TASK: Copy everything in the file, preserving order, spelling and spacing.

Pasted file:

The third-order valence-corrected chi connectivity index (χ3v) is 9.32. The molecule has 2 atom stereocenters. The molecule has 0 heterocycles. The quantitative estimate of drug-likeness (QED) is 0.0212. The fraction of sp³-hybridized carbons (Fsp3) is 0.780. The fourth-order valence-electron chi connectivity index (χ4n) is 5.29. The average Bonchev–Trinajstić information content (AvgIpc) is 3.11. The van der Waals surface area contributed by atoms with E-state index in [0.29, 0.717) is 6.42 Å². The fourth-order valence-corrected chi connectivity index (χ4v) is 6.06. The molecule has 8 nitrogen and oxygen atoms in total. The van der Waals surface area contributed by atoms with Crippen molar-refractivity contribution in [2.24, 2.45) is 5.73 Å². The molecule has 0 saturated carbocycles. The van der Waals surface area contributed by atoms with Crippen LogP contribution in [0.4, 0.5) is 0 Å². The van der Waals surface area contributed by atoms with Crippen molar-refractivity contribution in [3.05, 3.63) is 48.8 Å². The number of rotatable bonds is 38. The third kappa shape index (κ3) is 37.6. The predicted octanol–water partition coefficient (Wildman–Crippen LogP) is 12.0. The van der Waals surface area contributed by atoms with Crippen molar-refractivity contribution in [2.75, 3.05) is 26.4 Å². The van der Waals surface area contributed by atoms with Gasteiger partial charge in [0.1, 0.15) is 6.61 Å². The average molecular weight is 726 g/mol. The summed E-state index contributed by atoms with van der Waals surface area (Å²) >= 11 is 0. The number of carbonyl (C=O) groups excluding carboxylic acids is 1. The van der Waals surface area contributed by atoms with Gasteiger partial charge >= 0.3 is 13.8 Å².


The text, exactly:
The third-order valence-corrected chi connectivity index (χ3v) is 9.32. The molecule has 2 atom stereocenters. The molecule has 0 heterocycles. The quantitative estimate of drug-likeness (QED) is 0.0212. The fraction of sp³-hybridized carbons (Fsp3) is 0.780. The fourth-order valence-electron chi connectivity index (χ4n) is 5.29. The average Bonchev–Trinajstić information content (AvgIpc) is 3.11. The van der Waals surface area contributed by atoms with E-state index in [0.29, 0.717) is 6.42 Å². The fourth-order valence-corrected chi connectivity index (χ4v) is 6.06. The molecule has 8 nitrogen and oxygen atoms in total. The van der Waals surface area contributed by atoms with Crippen molar-refractivity contribution in [2.24, 2.45) is 5.73 Å². The molecule has 0 saturated carbocycles. The van der Waals surface area contributed by atoms with Crippen LogP contribution in [0.4, 0.5) is 0 Å². The van der Waals surface area contributed by atoms with Crippen molar-refractivity contribution in [3.05, 3.63) is 48.8 Å². The number of rotatable bonds is 38. The third kappa shape index (κ3) is 37.6. The predicted octanol–water partition coefficient (Wildman–Crippen LogP) is 12.0. The van der Waals surface area contributed by atoms with Crippen molar-refractivity contribution in [2.75, 3.05) is 26.4 Å². The van der Waals surface area contributed by atoms with Gasteiger partial charge in [0.1, 0.15) is 6.61 Å². The average molecular weight is 726 g/mol. The summed E-state index contributed by atoms with van der Waals surface area (Å²) >= 11 is 0. The number of carbonyl (C=O) groups excluding carboxylic acids is 1. The van der Waals surface area contributed by atoms with Gasteiger partial charge >= 0.3 is 13.8 Å².